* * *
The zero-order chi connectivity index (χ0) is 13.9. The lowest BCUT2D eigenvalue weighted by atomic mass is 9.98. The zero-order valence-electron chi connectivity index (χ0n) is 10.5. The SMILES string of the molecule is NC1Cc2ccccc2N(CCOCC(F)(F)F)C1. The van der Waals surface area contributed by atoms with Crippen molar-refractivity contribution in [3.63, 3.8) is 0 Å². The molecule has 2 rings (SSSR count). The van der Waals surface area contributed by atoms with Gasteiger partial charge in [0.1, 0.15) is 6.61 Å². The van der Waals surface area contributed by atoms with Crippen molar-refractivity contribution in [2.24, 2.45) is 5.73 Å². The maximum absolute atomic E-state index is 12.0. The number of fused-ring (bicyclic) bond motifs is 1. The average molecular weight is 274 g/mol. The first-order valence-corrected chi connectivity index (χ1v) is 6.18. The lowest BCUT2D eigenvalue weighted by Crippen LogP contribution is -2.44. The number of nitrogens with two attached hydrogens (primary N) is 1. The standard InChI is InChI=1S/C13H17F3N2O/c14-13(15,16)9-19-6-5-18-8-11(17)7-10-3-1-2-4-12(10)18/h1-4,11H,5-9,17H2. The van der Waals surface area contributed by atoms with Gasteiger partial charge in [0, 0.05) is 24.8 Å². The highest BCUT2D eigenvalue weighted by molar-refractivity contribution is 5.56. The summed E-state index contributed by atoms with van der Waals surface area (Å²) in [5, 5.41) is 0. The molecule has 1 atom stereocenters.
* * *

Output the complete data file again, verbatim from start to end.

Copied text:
The zero-order chi connectivity index (χ0) is 13.9. The lowest BCUT2D eigenvalue weighted by atomic mass is 9.98. The zero-order valence-electron chi connectivity index (χ0n) is 10.5. The SMILES string of the molecule is NC1Cc2ccccc2N(CCOCC(F)(F)F)C1. The van der Waals surface area contributed by atoms with Crippen molar-refractivity contribution in [3.63, 3.8) is 0 Å². The molecule has 2 rings (SSSR count). The van der Waals surface area contributed by atoms with Gasteiger partial charge in [0.1, 0.15) is 6.61 Å². The van der Waals surface area contributed by atoms with Crippen molar-refractivity contribution in [2.24, 2.45) is 5.73 Å². The maximum absolute atomic E-state index is 12.0. The number of fused-ring (bicyclic) bond motifs is 1. The average molecular weight is 274 g/mol. The first-order valence-corrected chi connectivity index (χ1v) is 6.18. The lowest BCUT2D eigenvalue weighted by Crippen LogP contribution is -2.44. The number of nitrogens with two attached hydrogens (primary N) is 1. The standard InChI is InChI=1S/C13H17F3N2O/c14-13(15,16)9-19-6-5-18-8-11(17)7-10-3-1-2-4-12(10)18/h1-4,11H,5-9,17H2. The van der Waals surface area contributed by atoms with Gasteiger partial charge in [0, 0.05) is 24.8 Å². The highest BCUT2D eigenvalue weighted by molar-refractivity contribution is 5.56. The summed E-state index contributed by atoms with van der Waals surface area (Å²) in [5, 5.41) is 0. The molecule has 1 atom stereocenters.